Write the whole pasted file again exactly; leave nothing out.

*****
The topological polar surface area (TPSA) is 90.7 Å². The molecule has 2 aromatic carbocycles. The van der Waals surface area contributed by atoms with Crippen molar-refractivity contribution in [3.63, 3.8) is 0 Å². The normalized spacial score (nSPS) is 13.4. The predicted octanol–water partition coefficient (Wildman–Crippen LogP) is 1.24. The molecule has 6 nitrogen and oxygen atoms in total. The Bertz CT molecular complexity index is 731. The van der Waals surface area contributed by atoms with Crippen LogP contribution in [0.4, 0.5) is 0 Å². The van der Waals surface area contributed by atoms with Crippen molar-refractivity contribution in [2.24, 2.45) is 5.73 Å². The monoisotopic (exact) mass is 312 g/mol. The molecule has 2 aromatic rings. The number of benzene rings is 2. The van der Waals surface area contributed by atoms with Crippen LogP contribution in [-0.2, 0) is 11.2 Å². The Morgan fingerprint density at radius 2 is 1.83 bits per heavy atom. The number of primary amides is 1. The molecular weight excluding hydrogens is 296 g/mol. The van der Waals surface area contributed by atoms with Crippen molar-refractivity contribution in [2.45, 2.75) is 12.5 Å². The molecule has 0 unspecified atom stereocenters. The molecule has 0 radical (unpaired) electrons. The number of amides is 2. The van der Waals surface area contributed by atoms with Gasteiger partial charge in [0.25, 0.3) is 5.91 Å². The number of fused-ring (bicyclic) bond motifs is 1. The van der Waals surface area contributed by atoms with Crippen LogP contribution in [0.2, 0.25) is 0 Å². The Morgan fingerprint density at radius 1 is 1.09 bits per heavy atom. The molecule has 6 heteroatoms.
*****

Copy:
The topological polar surface area (TPSA) is 90.7 Å². The molecule has 2 aromatic carbocycles. The van der Waals surface area contributed by atoms with Crippen molar-refractivity contribution in [3.63, 3.8) is 0 Å². The normalized spacial score (nSPS) is 13.4. The predicted octanol–water partition coefficient (Wildman–Crippen LogP) is 1.24. The molecule has 6 nitrogen and oxygen atoms in total. The Bertz CT molecular complexity index is 731. The van der Waals surface area contributed by atoms with Crippen LogP contribution in [0.4, 0.5) is 0 Å². The van der Waals surface area contributed by atoms with Crippen molar-refractivity contribution in [2.24, 2.45) is 5.73 Å². The monoisotopic (exact) mass is 312 g/mol. The molecule has 2 aromatic rings. The number of benzene rings is 2. The van der Waals surface area contributed by atoms with Crippen LogP contribution in [-0.2, 0) is 11.2 Å². The Morgan fingerprint density at radius 2 is 1.83 bits per heavy atom. The number of primary amides is 1. The molecular weight excluding hydrogens is 296 g/mol. The van der Waals surface area contributed by atoms with Crippen molar-refractivity contribution in [2.45, 2.75) is 12.5 Å². The molecule has 0 unspecified atom stereocenters. The molecule has 0 radical (unpaired) electrons. The number of amides is 2. The van der Waals surface area contributed by atoms with Gasteiger partial charge in [0.25, 0.3) is 5.91 Å². The number of fused-ring (bicyclic) bond motifs is 1. The van der Waals surface area contributed by atoms with Crippen LogP contribution in [0.2, 0.25) is 0 Å². The Morgan fingerprint density at radius 1 is 1.09 bits per heavy atom. The molecule has 6 heteroatoms.